Could you offer some general advice to people that are beginning to network professionally? I’d consider myself pretty introverted and struggle with that awkwardness that can come with networking! What’s helped you to make conversation easy and fluid? I especially find it difficult because I’m a student and don’t have much experience under my belt yet, so I’m not sure what value I can offer to other people at this early stage in my career. Thank you!
James Roby – Forward my thanks to your brother for me! The Air Force is an experience he’ll never forget!
As to your question: This is something the always bothered me – ‘You should network.’ ‘Expand your network’. Yeah, that’s great, but how? I think the best way is the same way you eat an elephant – one bite at a time. In other words, start small. If you can get someone you already know to introduce you to someone you’re interested in networking with, that will make things a lot easier. Someone like a professor you trust, or a grad. Having them there to bridge the gap makes things a lot easier.
Barring that, if you know someone you’re interested in connecting with, do a little research. So, for example you’re interested in talking to Joe, a senior chemical engineer at XYZ International – go to their website and see what projects they’re working on, before you connect. That way, once you meet Joe, you’ll at least have one thing to talk about.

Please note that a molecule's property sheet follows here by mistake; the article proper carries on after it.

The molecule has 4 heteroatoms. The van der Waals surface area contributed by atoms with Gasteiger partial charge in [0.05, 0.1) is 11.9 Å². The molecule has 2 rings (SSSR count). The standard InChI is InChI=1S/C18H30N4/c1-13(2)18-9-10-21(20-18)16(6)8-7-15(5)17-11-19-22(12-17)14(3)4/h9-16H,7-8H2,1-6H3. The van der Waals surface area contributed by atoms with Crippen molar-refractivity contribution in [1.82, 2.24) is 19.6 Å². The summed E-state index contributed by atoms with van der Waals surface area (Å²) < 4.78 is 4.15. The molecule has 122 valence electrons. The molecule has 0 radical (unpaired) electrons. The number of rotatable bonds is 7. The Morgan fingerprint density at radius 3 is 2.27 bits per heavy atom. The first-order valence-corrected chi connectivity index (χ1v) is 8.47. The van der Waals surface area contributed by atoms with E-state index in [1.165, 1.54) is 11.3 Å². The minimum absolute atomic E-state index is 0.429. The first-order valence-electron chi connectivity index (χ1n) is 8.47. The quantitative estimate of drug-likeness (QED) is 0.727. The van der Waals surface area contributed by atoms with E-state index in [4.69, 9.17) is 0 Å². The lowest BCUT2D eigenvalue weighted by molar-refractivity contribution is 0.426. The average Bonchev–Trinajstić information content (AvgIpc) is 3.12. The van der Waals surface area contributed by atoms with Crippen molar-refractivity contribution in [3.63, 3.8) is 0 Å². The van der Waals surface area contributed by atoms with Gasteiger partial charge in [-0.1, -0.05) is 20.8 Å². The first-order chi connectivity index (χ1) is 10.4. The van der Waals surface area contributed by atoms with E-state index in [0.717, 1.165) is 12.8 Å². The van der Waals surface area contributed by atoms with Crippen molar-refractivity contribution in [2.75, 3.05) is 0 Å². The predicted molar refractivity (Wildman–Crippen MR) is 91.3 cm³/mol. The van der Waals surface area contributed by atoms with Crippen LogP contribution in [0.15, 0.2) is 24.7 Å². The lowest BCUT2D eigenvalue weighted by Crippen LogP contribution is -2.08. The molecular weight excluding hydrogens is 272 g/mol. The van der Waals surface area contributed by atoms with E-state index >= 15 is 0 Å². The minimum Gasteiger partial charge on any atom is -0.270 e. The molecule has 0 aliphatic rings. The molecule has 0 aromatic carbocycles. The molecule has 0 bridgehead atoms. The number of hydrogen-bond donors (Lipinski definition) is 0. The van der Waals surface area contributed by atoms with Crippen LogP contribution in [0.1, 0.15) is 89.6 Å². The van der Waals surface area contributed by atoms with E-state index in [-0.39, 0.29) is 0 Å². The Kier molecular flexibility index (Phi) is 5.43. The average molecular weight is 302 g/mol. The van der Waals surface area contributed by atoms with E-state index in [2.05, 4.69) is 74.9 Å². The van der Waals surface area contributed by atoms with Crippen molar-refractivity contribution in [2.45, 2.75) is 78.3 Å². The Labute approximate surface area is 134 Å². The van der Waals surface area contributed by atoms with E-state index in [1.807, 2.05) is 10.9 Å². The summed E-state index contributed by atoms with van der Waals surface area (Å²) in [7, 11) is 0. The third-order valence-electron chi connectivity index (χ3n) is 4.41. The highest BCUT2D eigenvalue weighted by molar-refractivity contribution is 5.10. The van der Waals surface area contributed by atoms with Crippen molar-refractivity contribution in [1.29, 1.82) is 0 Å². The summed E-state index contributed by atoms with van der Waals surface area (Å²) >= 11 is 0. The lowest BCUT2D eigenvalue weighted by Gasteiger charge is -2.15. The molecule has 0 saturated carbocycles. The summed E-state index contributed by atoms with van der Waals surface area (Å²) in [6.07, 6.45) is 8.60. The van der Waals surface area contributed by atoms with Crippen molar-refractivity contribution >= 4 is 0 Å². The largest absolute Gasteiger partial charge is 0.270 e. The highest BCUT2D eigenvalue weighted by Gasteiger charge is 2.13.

Finally, the old stand by – ask, “So, tell me about yourself?” People looove to talk about themselves. You probably should be doing more listening than talking. Networking is just a matter of what you need but what the people you’re talking to needs. If someone, especially someone senior in an organization is really interested in networking (and possibly mentoring), they’ll ask you a lot of question and follow of with, “You know, you really should talk to…” Hope that helps!
Kara Swain – This is great advice, thanks so much! I have a few other questions about your military and writing experience if that’s okay! Could you also offer some advice on how Veterans translate their military service experience into professional skills to put on a resume? What inspired you to begin writing fiction? What challenges have you faced with self-publishing and especially marketing your materials? My boyfriend just recently self-published a novel with the help of a local Michigan author and those seem to be his biggest challenges. Thanks again!